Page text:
The coefficient of isothermal compressibility (oil compressibility) is
defined as the fractional change of oil volume per unit change in pressure.
Though the oil compressibility so defined frequently appears in the
partial-differential equations describing fluid flow in porous media, it is
rarely used in this form in practical engineering calculations. Instead, oil
compressibility is usually assumed to be constant, allowing the defining
equation to be integrated over some pressure range of interest. Thus, the oil
compressibility in the resulting equations should be regarded as a weighted
average value over the pressure range of integration.
The three distinct applications for oil compressibility in reservoir
engineering are (1) instantaneous or tangent values from the defining equation,
(2) extension of fluid properties from values at the bubblepoint pressure to
higher pressures of interest, and (3) material-balance calculations that
require values starting at initial reservoir pressure. Each of these three
applications requires a different approach to calculating oil compressibility
from laboratory data and in developing correlations.
The differences among the values required in these three applications can be
as great as 25%. Most published correlations do not indicate the particular
application to which the proposed correlation applies.
A correlation equation for oil compressibility has been developed using more
than 3,500 lines of data from 369 laboratory studies. This correlation equation
gives the average compressibility between the bubblepoint pressure and some
higher pressure of interest. Equations to calculate appropriate values of
compressibility for the other two applications are presented.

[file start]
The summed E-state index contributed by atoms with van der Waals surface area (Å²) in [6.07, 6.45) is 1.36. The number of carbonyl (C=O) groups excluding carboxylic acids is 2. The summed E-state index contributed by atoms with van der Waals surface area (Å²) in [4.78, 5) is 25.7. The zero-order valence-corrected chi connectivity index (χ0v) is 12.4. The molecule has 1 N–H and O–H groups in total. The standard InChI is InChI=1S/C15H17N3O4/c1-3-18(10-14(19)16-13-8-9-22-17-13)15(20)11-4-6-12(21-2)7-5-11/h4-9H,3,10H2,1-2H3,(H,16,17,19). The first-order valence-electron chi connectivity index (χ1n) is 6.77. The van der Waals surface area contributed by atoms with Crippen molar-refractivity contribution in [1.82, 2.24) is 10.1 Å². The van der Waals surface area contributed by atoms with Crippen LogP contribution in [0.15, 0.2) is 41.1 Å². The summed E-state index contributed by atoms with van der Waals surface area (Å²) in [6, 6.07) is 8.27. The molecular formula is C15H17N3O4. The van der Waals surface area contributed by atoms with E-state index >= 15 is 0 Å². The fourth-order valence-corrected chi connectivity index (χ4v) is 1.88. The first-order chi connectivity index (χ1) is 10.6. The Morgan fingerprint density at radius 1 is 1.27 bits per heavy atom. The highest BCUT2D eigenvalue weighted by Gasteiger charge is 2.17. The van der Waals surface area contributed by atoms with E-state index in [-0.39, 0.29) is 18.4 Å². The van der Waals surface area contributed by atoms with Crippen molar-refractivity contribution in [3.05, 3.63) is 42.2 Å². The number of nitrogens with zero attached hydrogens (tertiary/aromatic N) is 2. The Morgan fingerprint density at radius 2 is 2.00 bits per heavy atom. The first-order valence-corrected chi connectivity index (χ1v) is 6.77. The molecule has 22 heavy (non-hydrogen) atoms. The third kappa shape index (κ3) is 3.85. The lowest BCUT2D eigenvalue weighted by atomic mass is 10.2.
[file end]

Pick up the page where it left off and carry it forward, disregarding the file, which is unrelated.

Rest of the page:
The equation defining the coefficient of isothermal compressibility at
pressures above the bubblepoint pressure is rather simple:
However, in application the situation becomes somewhat complex. Usually the
equation is integrated by separating variables:
Moving oil compressibility outside the integral sign requires the assumption
that it is constant. Because it is not constant, the use of this equation
requires a value of oil compressibility that is a pressure-weighted average
across the pressure range used in the calculations.
There are three applications for oil compressibility in reservoir
- The defining equation, for which the oil compressibility should be
calculated as a single value at the pressure of interest, often used in
- The extension of fluid properties from correlations starting at the
bubblepoint pressure to pressures above the bubblepoint pressure. This
application is also used in black-oil reservoir simulation.
- The use of oil compressibility in black-oil material-balance equations in
which the starting point is the initial reservoir pressure.
Values of oil compressibility should be calculated from laboratory data with
these applications in mind. Most published correlations for oil compressibility
do not indicate the particular situation to which the correlation applies,
although values calculated for these three applications can differ
significantly. For example, Fig. 1 gives values of oil compressibility
calculated with the constant-composition-expansion data from a widely available
black-oil laboratory report (Reservoir Fluid Study 1988). Two things are
readily apparent. First, coefficients of isothermal compressibility are not
constant as pressure changes. Second, the three applications require values
that differ by up to 25%.
© 2007. Society of Petroleum Engineers
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- Original manuscript received:
1 July 2005
- Meeting paper published:
9 October 2005
- Revised manuscript received:
5 September 2006
- Manuscript approved:
10 October 2006
- Version of record:
20 February 2007